On Saturday evening the other half and I decided to drag ourselves off the sofa and headed to Nu Delhi for dinner.
Now before you start thinking what a glamorous existence this doll must lead, flying half way across the world on a whim for dinner, it was actually to an Indian restaurant on Bruce Street in Belfast.
With modern décor, dim lighting and a lively atmosphere, at first glance Nu Delhi Lounge resembled a swanky wine bar until the aroma of spice reminded the nose it was indeed a restaurant.
Our table was booked for 8pm and we were seated promptly and did not wait long to order; prioritising we ordered a bottle of Vianto Pinot Grigio, reasonably priced at £15.95, and poppadoms to graze on.
The crisp poppadoms were coated in a red dusting, which tasted like cayenne pepper, and came with separate mint and mango dipping sauces and red onion salsa. The raw onion in the salsa was a little bit on the chunky side for my liking – my only gripe throughout the entire meal.
Since my intention was to review this restaurant, I was adventurous with my selections (well by my standards anyway) and ordered two courses never tried before and encouraged my dinner date to do the same.
For starter I had Chicken Banjara priced at £4.50, delicious pieces of soft chicken marinated in yoghurt, chillies and ginger, served with the best coleslaw I have ever tasted; a crunchy julienne of white cabbage, red onion (this time slithered to precession), tomato and coriander, with not a drop of mayonnaise in sight.
When the waitress came to collect our plates I quizzed her about the coleslaw and she revealed the vegetables were tossed in lemon juice, olive oil and black pepper – a dressing light enough to allow the vegetables to retain their crunch.
My other half ordered Lamb Taka Tak priced at £4.95 and received a small bowl with thinly sliced lamb fried with onions and peppers. I am not a big fan of lamb, but these delicately spiced strips tasted moreish and were not in the least bit fatty.
Continuing my journey of culinary discovery I ordered from the Head Chef Recommends list and choose Chicken Khurchan priced at £11.95. This was chicken pieces, mixed peppers, tomatoes and onion coated in a thick sauce that provided just enough moisture to soak up rice and naan bread.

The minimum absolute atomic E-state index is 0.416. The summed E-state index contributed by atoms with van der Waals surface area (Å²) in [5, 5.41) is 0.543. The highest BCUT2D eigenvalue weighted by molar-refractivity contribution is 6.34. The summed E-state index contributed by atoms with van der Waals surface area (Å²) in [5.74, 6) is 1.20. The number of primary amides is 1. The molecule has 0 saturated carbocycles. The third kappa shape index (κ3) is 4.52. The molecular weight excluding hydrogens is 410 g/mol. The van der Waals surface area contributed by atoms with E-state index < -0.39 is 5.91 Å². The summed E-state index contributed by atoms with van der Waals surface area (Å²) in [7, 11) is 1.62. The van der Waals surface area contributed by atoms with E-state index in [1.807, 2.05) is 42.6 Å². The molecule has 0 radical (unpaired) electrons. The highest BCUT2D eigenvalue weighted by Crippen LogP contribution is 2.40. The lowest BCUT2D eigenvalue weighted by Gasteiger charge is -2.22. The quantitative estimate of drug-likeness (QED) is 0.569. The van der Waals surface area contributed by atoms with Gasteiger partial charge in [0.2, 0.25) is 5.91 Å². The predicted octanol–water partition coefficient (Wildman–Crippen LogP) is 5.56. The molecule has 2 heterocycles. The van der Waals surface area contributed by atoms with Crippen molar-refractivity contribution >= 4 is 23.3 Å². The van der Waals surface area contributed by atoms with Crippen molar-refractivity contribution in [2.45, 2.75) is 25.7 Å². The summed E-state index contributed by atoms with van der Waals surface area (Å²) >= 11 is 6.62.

I was blown away by the intensity of this dish where each mouthful had two distinct flavours; the first of juicy chicken with a hint of coriander and tomato, the second a burst of heat from cardamom and black pepper.
The spicing was perfect and when the waitress told me that heat wise it was on a par with vindaloo, I was pleased to have scoffed the lot with mascara still on my lashes and a dry nose.
The other half opted for the Punjabi Butter Chicken priced at £10.95 which was served in a sweet, and rich sauce.
On the side we had pilau rice and traditional naan bread priced at £1.95 each. The naan bread deserves a special mention, glistening with oil, light and soft it looked like it had just left the oven and was delicious.
Half way through our meal a guy started to sing and play the guitar. This live acoustic session was a nice touch and added to the ambience … and ensured there were no awkward silences as we literally could not speak because the food was that mouth wateringly good.
The waiting staff were friendly and well informed about the food, the portion sizes were just right and after two decadent courses we settled for a cocktail to finish our meal, for me a refreshing Strawberry Daquiri and him a Whiskey Sour.
His verdict was that with a sugar syrup the cocktail was slightly more sweet than sour, but when the bill arrived at just under 70 bucks for two courses each, a bottle of wine and two cocktails there was no way Nu Delhi could leave a sour taste in either of our mouths.